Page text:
A reprint of a classical work in the Cambridge Library Collection.
The author of the standard early twentieth-century textbook on fossil plants, A. C. Seward (1863-1941) was Professor of Botany at Cambridge, Master of Downing College and Vice-Chancellor of Cambridge University. This account of his first research trip to Greenland is an evocative portrait of the country, its immense and sublime landscape, its people, and life on the Danish scientific station. This little book, written in an engaging conversational tone, conveys Seward's enthusiasm for Greenland. It includes an explanation for non-specialists of some of Seward's findings relating to fossil plants found there, which provide evidence that the country had a much milder climate in previous geological periods. Seward's own photographs are a fascinating record of the traditional life of the Inuit population as it then survived, as well as the rugged scenery of icebergs and glaciers.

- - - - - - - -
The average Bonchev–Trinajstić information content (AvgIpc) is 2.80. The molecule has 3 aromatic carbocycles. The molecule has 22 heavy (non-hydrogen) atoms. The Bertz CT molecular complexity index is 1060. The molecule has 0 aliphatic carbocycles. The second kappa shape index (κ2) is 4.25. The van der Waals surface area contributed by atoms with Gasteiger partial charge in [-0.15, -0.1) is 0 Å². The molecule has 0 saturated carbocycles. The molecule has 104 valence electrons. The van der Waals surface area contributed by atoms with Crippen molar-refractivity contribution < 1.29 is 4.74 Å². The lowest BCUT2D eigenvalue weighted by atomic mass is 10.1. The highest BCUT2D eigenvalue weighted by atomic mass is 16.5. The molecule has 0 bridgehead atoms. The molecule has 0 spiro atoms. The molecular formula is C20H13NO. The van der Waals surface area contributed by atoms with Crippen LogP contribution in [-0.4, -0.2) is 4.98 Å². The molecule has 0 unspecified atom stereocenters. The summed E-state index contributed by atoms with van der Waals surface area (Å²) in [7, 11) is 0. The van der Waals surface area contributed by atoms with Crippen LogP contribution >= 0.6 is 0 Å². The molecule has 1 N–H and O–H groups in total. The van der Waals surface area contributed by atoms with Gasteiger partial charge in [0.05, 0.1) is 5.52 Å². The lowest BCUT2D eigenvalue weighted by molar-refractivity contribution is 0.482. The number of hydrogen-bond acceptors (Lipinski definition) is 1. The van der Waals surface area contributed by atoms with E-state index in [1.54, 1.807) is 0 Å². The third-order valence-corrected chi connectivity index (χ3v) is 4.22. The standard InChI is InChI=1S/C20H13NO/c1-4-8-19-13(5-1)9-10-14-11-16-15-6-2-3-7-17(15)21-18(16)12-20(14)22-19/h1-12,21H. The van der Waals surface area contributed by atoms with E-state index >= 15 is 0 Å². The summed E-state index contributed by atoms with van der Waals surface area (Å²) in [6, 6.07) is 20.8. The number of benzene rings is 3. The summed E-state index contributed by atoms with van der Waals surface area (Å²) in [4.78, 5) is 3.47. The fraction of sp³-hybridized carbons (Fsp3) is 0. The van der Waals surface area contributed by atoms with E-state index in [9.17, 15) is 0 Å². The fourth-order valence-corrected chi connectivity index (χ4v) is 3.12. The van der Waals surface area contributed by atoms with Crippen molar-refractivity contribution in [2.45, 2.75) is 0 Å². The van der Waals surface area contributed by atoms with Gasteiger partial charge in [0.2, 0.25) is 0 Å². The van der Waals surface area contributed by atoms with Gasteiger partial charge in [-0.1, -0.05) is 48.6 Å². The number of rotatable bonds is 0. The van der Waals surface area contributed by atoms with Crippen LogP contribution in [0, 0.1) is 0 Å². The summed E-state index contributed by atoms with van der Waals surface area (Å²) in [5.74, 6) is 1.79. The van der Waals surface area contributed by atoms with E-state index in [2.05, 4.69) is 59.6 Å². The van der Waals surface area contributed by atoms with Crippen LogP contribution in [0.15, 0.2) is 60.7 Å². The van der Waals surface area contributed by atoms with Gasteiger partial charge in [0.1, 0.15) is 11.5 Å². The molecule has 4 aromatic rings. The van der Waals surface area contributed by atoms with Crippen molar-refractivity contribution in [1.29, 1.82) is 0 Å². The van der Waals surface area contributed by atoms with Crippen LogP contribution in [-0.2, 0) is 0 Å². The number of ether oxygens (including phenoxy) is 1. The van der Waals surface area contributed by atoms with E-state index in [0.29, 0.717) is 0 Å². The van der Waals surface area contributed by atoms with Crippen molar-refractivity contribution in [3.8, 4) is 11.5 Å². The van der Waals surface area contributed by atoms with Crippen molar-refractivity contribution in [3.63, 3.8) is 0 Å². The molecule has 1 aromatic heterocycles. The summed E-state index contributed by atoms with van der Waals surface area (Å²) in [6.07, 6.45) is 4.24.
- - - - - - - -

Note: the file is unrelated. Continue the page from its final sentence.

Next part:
Preface; 1. The colonisation of Greenland by Eric the Red; 2. Greenland a land of sunshine; 3. The Eskimoes and their rulers; 4. The variety and beauty of the flora of Greenland; 5. More about fossil plants; 6. Hare Island; Index.
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